On the other hand, when you’re making a set by using the set operator, it’s going to do a distinct. So you only get each IP address one time, which might be more useful to you.
Because obviously if you sign in 30 times, you probably don’t want the same IP listed 30 times and you’re gonna end up with these massive lists of IP addresses that are kind of hard to make sense of.

| summarize IPAddresses=make_set(IPAddress) by UserPrincipalName

We can extend this query and identify logons from IPv4 addresses not matching IPv4 subnets maintained on an allow list using Watchlist. The allow list is maintained using the built-in template “NetworkAddressesWatchlist template using the “AAD Allow” tag as shown in the CSV file below.

Watchlist Network Addresses
Watchlist Network Addresses

This query will get all IP Subnets from the Watchlist and then put them in a variable using the let statement. We are doing the same thing for the sign-in logs. Then we are using the ipv4_lookup plugin to look up the IPv4 value in a lookup table and returns rows with matched values.

Last, we used the join kind=leftanti to merge the rows of two tables to form a new table by matching the values of the specified columns from each table, which then returns all the records from the left side that don’t have matches from the right. In this case, the source IP address is on the left side for all users that sign in, and the allowed IP address range from the Watchlist is on the right side.

// Maintain the Watchlist using the NetworkAddresses Watchlist Template with tag "AAD Allow"
let watchlistNetworkAddresses = _GetWatchlist('NetworkAddresses')
    | where Tags has "AAD Allow"
    | project-rename IPSubnet = ['IP Subnet'];
let allNetworks = watchlistNetworkAddresses
    | summarize by IPSubnet;
let matchingAllowEvents = SigninLogs
    | where LocationDetails has "city"   
    | extend src_ip = tostring(split(IPAddress, ":")[0])
    | summarize by src_ip
    | evaluate ipv4_lookup(allNetworks, src_ip, IPSubnet);
| where LocationDetails has "city"
| extend src_ip = tostring(split(IPAddress, ":")[0])
| join kind=leftanti (matchingAllowEvents) on src_ip
| project TimeGenerated, IPAddress = src_ip, UserPrincipalName, UserAgent, UserType, UserDisplayName
Watchlist Network Addresses
Watchlist Network Addresses

If you’re interested in what applications users are accessing, you can make a set of. The following KQL query is going to bring us a list of all the applications that each user has accessed. For example, you’ve got people just clicking around and trying to access things and looking at stuff they shouldn’t be allowed to. This could be interesting to you.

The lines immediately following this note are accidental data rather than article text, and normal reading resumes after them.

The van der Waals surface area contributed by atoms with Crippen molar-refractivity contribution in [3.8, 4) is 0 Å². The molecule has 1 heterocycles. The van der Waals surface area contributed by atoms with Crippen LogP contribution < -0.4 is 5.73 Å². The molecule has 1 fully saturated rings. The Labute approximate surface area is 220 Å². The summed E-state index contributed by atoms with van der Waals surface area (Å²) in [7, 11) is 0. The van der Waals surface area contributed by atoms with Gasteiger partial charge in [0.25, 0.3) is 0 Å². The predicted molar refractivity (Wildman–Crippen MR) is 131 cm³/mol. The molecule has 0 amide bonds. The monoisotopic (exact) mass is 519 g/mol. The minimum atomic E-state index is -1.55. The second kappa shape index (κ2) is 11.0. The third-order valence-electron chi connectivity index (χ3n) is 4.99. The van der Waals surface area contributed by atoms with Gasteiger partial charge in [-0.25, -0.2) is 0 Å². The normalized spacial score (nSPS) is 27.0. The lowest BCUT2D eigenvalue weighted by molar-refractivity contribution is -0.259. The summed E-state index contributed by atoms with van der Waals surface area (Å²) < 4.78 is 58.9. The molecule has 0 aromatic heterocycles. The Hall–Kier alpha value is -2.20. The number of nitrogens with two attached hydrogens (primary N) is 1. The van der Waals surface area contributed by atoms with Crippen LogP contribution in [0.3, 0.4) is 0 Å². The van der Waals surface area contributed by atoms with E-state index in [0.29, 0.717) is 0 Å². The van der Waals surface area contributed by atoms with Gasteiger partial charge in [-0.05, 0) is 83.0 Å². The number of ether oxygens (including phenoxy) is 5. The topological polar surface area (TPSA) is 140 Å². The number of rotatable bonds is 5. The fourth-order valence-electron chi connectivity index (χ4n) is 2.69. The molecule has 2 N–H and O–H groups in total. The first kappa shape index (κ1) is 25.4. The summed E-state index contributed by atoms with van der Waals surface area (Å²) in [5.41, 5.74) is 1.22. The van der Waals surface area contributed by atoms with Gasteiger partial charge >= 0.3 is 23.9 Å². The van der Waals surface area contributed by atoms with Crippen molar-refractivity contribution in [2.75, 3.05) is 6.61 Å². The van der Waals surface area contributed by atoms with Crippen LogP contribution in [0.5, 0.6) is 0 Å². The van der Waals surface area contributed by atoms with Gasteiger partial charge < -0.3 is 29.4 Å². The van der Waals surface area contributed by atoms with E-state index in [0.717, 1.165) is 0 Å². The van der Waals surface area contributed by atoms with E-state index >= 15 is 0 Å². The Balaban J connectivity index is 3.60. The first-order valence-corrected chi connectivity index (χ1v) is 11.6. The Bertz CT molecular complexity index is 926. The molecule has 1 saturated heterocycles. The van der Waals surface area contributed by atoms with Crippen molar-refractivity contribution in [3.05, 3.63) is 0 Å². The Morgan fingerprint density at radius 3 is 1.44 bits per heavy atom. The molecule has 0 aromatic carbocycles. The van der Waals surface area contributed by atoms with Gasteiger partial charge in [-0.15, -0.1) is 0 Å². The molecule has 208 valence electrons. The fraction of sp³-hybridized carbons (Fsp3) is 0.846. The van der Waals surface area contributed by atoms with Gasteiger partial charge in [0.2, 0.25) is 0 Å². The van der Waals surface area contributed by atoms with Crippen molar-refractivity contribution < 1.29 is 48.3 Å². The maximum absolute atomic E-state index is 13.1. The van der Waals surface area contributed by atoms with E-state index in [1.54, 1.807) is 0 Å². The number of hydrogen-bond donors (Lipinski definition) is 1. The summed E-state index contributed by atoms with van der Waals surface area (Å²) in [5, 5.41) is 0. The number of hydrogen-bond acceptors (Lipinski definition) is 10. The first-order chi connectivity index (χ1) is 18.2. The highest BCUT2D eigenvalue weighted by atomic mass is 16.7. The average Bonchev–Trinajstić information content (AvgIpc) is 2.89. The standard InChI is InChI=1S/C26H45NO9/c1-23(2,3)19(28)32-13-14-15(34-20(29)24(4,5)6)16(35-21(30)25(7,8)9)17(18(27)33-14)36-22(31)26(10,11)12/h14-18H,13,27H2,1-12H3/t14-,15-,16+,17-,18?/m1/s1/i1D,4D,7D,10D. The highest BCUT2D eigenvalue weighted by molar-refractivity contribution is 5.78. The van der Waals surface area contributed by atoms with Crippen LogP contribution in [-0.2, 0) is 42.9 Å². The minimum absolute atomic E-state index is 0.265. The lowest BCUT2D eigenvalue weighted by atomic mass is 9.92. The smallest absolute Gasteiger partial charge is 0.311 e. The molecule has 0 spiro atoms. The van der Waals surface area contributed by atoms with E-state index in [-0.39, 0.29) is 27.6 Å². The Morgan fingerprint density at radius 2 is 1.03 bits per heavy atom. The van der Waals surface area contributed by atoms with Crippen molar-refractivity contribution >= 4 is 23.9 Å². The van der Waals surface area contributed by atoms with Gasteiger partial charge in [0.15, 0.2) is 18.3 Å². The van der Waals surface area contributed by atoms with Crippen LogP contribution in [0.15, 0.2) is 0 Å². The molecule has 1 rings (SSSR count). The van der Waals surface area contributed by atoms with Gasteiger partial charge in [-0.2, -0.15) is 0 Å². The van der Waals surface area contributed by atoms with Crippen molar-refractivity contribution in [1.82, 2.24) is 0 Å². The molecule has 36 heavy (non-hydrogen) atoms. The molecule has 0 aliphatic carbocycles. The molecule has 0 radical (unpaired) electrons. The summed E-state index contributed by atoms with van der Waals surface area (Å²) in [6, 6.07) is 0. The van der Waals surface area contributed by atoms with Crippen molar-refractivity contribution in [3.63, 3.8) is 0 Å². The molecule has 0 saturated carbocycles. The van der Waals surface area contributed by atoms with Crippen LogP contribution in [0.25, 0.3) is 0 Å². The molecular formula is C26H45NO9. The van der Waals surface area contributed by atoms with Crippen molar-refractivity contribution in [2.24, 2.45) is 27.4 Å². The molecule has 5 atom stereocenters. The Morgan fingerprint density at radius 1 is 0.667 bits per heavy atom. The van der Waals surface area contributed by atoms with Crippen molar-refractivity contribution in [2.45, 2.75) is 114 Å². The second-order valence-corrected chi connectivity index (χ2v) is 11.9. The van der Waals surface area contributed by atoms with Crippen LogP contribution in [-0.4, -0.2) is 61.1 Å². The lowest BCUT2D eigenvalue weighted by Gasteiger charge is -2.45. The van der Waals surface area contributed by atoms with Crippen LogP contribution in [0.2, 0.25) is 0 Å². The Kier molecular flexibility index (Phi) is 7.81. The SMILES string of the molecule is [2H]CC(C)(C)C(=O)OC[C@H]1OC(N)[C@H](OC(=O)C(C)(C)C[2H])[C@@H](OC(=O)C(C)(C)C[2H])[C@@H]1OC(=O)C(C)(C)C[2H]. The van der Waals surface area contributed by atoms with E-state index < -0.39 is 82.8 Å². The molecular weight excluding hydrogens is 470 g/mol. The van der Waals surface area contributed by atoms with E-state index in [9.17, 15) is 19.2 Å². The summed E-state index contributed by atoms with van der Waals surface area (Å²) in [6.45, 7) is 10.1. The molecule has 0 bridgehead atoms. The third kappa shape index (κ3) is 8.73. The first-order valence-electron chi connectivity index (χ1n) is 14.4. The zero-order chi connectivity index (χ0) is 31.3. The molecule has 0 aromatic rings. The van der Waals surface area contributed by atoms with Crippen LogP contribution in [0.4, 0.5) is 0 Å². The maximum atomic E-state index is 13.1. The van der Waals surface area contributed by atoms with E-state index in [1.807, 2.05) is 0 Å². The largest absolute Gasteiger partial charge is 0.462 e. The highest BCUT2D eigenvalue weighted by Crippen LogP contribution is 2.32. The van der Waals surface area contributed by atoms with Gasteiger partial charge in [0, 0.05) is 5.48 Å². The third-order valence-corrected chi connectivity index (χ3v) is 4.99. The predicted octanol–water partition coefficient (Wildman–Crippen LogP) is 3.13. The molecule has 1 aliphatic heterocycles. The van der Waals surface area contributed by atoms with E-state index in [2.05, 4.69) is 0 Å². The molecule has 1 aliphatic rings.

| summarize Applications=make_set(AppDisplayName) by UserPrincipalName

What you can do as well as extend the query to make more sense of the data. You can actually tell Kusto to calculate how many apps (AppCount) by using the array_length (scalar function). So it basically calculates the length of that for us. The following query is going to tell us which user is connecting to the most unique applications.

| summarize Applications=make_set(AppDisplayName) by UserPrincipalName
| extend AppCount = array_length(Applications)
Unique Application Count by user
Unique Application Count by user

Then, you may be interested to hunt the user who is connecting to the Azure portal and/or to all kinds of security and sensitive applications like the Microsoft 365 Security and Compliance Center for example.

Last but not least, an interesting KQL query is to look for Software as a Service (SaaS) cloud applications and see their last logon time to Azure AD. This will give you a good indication of when the application last performed a single sign-on (SSO) to your tenant.

This gives you a glance for all applications which did not log on for more than > 30 days, and then investigate further if you need to stop using this app or not, maybe those apps are not very popular. As you know, each application has a service principal sitting in Azure AD potentially with some privileges as well, it’s a good practice to get alerted and delete those apps if they are not used.

// Single Sign On Applications
| where TimeGenerated > ago(90d)
| summarize arg_max(TimeGenerated, *) by AppId
| project AppDisplayName, ['Last Logon Time']=TimeGenerated, ['Days Since Last Logon']=datetime_diff("day",now(),TimeGenerated)
| where ['Days Since Last Logon'] > 30
Single Sign On Azure AD Applications
Single Sign On Azure AD Applications

Once you’ve summarized the data, you can still then run further queries on it. You’re not at the end of your query at that point.

Create an analytic rule